06 March 2008

What Ever Happened to Safer Toys?

You read with horror the holiday headlines about toys and baby product recalled due to lead contamination, and you adjusted your Christmas lists accordingly. But months have passed, and you have birthday parties galore to buy presents for. What’s still safe? What’s being done about toxic ingredients in toys now?

Toys ‘R’ Us has grabbed the bull by the horns with stricter new standards for products shipped to the company beginning this month:

  • more frequent third-party testing on each batch of products shipped to Toys ‘R’ Us
  • ensuring all product samples submitted for testing are selected by the company’s third-party, certified lab
  • date-coding all products
  • applying a more stringent standard of 90 ppm (parts per million) for lead in surface coatings versus the current federal standard of 600 ppm for all products manufactured exclusively for Toys ‘R’ Us
  • requiring substrate materials to meet a standard of 250 ppm for lead versus the company’s current standard of 600 ppm for all products manufactured exclusively for Toys ‘R’ Us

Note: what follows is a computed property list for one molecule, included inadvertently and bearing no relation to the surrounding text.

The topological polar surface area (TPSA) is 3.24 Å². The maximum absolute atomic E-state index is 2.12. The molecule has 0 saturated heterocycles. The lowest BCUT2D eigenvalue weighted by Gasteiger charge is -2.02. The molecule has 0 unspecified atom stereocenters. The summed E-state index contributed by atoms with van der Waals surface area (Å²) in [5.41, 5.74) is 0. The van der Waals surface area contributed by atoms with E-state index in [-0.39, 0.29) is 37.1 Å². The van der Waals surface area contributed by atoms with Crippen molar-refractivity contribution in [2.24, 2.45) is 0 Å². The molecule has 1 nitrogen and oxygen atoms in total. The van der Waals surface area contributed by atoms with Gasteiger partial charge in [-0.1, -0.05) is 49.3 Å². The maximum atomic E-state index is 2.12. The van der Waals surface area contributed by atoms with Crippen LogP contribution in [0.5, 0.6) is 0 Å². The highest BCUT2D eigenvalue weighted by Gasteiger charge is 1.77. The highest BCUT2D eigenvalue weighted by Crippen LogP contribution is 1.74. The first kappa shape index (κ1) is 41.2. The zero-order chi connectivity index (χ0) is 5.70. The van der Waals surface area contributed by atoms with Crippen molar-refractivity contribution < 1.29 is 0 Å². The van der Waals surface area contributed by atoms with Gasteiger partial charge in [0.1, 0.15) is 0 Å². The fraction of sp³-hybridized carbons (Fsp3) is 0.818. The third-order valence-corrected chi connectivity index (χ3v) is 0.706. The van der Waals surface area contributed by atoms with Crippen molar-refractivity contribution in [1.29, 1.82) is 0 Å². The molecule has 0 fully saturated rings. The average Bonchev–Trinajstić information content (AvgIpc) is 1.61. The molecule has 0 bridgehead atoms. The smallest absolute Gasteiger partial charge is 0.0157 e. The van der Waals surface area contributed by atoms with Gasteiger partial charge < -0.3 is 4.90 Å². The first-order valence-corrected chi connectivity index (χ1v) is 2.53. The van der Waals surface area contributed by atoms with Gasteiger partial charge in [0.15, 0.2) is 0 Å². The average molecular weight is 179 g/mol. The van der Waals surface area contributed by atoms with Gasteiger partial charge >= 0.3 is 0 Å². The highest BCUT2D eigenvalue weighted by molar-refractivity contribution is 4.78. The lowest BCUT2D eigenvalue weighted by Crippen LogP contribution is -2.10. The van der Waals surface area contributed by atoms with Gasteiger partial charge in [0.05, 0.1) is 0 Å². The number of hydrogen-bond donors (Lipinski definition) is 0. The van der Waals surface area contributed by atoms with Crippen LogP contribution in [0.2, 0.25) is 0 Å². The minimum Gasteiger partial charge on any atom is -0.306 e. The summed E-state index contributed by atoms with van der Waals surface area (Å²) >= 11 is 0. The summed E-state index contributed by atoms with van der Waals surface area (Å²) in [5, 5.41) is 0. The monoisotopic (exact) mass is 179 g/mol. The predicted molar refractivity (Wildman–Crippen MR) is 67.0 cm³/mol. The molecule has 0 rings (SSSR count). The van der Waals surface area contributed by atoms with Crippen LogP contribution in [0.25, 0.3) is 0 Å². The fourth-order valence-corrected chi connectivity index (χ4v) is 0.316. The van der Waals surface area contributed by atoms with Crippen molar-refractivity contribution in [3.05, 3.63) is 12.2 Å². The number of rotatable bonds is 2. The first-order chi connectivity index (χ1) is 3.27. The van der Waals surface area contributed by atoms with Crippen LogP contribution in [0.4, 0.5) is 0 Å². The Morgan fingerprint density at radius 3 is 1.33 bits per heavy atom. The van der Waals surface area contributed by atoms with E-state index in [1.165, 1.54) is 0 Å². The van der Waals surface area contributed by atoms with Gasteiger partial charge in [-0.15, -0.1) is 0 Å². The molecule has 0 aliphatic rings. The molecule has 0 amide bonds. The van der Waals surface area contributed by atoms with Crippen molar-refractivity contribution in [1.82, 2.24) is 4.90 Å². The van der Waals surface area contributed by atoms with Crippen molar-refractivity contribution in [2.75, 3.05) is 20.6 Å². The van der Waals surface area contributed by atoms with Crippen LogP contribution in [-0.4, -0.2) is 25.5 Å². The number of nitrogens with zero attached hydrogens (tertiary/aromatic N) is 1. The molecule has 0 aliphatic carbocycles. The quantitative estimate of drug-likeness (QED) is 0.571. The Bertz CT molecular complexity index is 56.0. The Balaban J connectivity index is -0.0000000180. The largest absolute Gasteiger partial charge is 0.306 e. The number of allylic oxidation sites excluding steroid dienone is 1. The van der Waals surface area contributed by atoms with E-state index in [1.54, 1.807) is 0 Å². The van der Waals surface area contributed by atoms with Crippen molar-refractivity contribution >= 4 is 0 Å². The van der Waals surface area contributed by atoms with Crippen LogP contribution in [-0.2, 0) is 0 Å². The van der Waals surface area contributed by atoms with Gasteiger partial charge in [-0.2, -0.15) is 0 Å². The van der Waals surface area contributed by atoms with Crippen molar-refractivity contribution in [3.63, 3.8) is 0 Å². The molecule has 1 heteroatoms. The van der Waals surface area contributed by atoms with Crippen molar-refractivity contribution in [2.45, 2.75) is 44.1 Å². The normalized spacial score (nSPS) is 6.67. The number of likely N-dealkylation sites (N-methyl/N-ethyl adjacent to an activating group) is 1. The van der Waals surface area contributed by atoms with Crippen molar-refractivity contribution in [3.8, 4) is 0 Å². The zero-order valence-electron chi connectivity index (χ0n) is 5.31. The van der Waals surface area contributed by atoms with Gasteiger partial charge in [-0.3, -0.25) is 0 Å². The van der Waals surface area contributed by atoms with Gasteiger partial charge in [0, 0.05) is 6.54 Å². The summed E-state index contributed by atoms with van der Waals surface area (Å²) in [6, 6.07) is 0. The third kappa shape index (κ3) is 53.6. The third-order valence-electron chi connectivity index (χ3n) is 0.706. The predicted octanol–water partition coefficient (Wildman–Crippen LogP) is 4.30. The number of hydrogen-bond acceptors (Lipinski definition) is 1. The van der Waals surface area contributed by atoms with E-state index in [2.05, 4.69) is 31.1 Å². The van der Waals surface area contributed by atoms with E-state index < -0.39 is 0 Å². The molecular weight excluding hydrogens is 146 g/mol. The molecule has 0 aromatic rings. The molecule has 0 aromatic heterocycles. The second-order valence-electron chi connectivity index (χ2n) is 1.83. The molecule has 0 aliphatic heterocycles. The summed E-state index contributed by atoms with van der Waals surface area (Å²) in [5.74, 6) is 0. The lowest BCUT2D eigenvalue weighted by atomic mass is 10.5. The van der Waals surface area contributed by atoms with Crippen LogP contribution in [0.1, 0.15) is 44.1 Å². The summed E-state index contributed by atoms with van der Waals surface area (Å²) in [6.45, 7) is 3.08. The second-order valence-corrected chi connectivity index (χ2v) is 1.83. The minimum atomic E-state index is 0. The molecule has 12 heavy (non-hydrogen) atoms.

• using lead-screening equipment to conduct company audits of all products at their point of origin and at various points in the supply chain

Furthermore, by the end of 2008, children’s products sold at Toys ‘R’ Us and Babies ‘R’ Us stores in the United States must be produced without the addition of phthalates. The company is also immediately eliminating nickel-cadmium batteries in items manufactured for Toys ‘R’ Us; this process is expected to be complete by the end of the year.

If you're not shopping at Toys 'R' Us, here's how to check up on specific toys.

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